Tooth Of The Matter
Directed by Yorgos Lanthimos
Verve Pictures UK Blu Ray B
Dogtooth is a film which my tutor from my old Graphic Design Degree course, “back in the day”, has been recommending to me for a while now and I finally, courtesy of a cheap Blu Ray edition from Fopp Records, got to see this little masterpiece for myself.
There are some films which do a really good job of taking you into another world and painting that world with brush strokes so boldy that you find yourself totally immersed in it. Of course, all films do this to an extent but the world of Dogtooth is such that it is both an alien world full of its own dangers and challenges while, at the same time, being totally credible as something which could easily be happening right now at the periphery of our current society. It’s set in contemporary Greece but the world it sets out to define, and which gives the movie its shape, is the physical and psychological world created by an overzealously protective mother and father.
The film basically has three main protagonists, a brother and two sisters, who are all in their late teens, or possibly slightly past that, who have never set foot outside the walls of their fathers house and gardens. They know very little of the outside world and their knowledge of it derives from an almost fairytale world (if the reality of their situation wasn’t so frightening) of a dangerous land where the ground must not be walked on and where small cats roam the world looking to devour the flesh of children.
We are first introduced to the world these three inhabit... against their will if they were only familiar with the concept... by the latest tape of words their mother has given them to learn. Here we get our first glimpse of the idea that something really isn’t right because the words they are given are words associated with things they might pick up by accident should their existence be contaminated by “the land beyond”... but they are given completely false definitions and are contextualised for the “children” with sentences that use them in deliberately false ways. This is a theme which is a constant thread throughout the movie where we will see this “educational programme” used to both push the otherness and alienation of the main protagonists and also, on occasion... although it’s a pretty somber film... for comic effect. So when a specific word is used for, say, salt, we are grimly reminded of the draconian rule in which their father, the only household member to leave his compound, in his car, to go to his day job each day, has placed them. Similarly, when the son, who is cutting the lawn, tells his mum he’s just found two zombies, the comic tone of his finding two yellow flowers and using the hurried, cover up definition of the word his mother has given him in an earlier scene, is a constant reminder of the world in which he lives.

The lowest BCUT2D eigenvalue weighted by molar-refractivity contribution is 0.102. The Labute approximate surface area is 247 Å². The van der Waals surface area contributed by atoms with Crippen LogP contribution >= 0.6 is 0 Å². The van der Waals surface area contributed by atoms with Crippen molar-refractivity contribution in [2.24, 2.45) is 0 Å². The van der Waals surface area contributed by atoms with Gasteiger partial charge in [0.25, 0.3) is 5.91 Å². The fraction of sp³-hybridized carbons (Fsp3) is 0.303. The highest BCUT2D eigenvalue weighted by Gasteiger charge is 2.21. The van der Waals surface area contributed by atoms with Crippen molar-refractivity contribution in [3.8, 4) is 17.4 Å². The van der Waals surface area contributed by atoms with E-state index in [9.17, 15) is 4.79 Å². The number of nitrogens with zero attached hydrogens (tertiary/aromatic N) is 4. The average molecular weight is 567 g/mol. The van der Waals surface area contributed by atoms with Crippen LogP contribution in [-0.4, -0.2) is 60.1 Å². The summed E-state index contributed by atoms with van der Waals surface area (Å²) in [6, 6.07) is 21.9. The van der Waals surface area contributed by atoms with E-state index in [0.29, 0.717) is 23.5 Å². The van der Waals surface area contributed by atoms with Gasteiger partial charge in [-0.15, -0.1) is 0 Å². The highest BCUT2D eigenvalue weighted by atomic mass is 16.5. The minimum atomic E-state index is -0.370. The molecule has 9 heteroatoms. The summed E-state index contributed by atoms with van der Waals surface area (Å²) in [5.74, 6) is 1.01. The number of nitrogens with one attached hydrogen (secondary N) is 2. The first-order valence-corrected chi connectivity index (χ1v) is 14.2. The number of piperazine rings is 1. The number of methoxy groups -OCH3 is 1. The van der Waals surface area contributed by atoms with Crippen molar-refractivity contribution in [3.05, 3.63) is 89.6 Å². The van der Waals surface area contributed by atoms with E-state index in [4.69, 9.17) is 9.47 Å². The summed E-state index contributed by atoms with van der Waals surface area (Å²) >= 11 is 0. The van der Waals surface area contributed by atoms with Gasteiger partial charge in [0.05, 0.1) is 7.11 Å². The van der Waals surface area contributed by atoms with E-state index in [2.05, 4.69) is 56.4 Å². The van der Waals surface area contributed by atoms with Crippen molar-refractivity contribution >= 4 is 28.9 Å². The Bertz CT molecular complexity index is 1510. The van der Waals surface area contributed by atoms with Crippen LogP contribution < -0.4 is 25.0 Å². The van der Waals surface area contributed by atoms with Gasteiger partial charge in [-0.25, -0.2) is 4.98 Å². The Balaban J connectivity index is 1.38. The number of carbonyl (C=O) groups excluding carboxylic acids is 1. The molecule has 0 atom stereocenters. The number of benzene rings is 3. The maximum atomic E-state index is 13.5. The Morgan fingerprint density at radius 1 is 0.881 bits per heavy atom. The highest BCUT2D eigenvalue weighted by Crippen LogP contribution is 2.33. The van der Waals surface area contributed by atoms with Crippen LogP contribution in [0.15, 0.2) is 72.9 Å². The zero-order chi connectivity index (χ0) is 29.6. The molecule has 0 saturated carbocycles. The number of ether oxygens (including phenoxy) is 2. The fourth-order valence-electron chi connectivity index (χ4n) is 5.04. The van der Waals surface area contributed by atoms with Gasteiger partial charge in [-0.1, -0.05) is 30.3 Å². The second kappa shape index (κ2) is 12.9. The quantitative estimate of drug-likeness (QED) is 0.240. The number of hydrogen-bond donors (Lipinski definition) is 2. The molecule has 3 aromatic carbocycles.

There’s stranger stuff far above and beyond this specific symptom of the world which the writers and director have conjured up for the audience but... I don’t want to spoil all this for you. You’ll want to slowly piece it all together for yourself.
Problems start to occur, however, when the security guard the father brings in for the son’s sexual needs every week, starts to unwittingly contaminate the attitudes and vocabularies of the son and his sisters. When the security guard gets no real pleasure from their encounters herself, she starts to bring in the concept of cunnilingus to one of the sisters and the influence of her inadvertent challenges to their world spreads like a virus. She is only in a few scenes dotted throughout the movie but her destructive and liberating influence on the household takes effect in a subversive but most brutal manner.
There are moments of cold violence which come out and manifest themselves in the movie at odd times and which serve as a testament to the fact that the world the parents have constructed for their children is far more terrible than anything their kids would have growing up in a normal environment and, as the film continues, we also realise that things are just not quite right with the father, who’s own brand of punishment and sense of justice is also both surprising and violent in nature. In one scene where he is punishing his daughter for watching a “contraband” video of Rocky IV (the only films that are supposed to exist for entertainment in the world the parents have created are home movies of their past), I was certainly hoping that only one take of the shot was needed to get it because, frankly, you shouldn’t be treating your actresses this way.